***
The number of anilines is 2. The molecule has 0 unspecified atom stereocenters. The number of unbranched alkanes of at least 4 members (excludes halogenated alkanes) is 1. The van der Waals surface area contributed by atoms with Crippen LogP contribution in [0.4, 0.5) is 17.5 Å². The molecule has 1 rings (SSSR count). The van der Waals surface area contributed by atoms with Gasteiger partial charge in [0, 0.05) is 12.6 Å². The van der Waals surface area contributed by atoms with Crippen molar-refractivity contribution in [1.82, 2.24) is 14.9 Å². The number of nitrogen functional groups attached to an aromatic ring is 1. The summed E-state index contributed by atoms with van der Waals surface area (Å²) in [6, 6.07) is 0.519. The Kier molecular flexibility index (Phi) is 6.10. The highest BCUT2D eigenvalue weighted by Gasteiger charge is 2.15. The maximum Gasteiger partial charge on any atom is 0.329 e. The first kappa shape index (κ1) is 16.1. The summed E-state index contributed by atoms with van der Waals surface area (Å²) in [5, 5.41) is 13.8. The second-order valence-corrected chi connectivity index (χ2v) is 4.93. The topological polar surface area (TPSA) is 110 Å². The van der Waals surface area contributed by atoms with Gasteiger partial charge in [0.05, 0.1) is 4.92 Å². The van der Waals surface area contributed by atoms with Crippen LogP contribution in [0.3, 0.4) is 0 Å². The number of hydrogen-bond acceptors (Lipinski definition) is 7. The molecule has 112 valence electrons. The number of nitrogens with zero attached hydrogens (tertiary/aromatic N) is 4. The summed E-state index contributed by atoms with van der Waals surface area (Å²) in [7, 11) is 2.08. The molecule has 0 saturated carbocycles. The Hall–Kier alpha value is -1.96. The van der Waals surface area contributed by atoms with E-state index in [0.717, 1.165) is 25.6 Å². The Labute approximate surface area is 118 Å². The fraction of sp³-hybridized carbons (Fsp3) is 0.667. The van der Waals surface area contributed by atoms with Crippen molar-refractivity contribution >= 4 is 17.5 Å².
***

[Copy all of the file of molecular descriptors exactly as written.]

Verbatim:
The number of anilines is 2. The molecule has 0 unspecified atom stereocenters. The number of unbranched alkanes of at least 4 members (excludes halogenated alkanes) is 1. The van der Waals surface area contributed by atoms with Crippen LogP contribution in [0.4, 0.5) is 17.5 Å². The molecule has 1 rings (SSSR count). The van der Waals surface area contributed by atoms with Gasteiger partial charge in [0, 0.05) is 12.6 Å². The van der Waals surface area contributed by atoms with Crippen molar-refractivity contribution in [1.82, 2.24) is 14.9 Å². The number of nitrogen functional groups attached to an aromatic ring is 1. The summed E-state index contributed by atoms with van der Waals surface area (Å²) in [6, 6.07) is 0.519. The Kier molecular flexibility index (Phi) is 6.10. The highest BCUT2D eigenvalue weighted by Gasteiger charge is 2.15. The maximum Gasteiger partial charge on any atom is 0.329 e. The first kappa shape index (κ1) is 16.1. The summed E-state index contributed by atoms with van der Waals surface area (Å²) in [5, 5.41) is 13.8. The second-order valence-corrected chi connectivity index (χ2v) is 4.93. The topological polar surface area (TPSA) is 110 Å². The van der Waals surface area contributed by atoms with Gasteiger partial charge in [0.05, 0.1) is 4.92 Å². The van der Waals surface area contributed by atoms with Crippen LogP contribution in [0.3, 0.4) is 0 Å². The number of hydrogen-bond acceptors (Lipinski definition) is 7. The molecule has 112 valence electrons. The number of nitrogens with zero attached hydrogens (tertiary/aromatic N) is 4. The summed E-state index contributed by atoms with van der Waals surface area (Å²) in [7, 11) is 2.08. The molecule has 0 saturated carbocycles. The Hall–Kier alpha value is -1.96. The van der Waals surface area contributed by atoms with E-state index in [0.717, 1.165) is 25.6 Å². The Labute approximate surface area is 118 Å². The fraction of sp³-hybridized carbons (Fsp3) is 0.667. The van der Waals surface area contributed by atoms with Crippen molar-refractivity contribution >= 4 is 17.5 Å².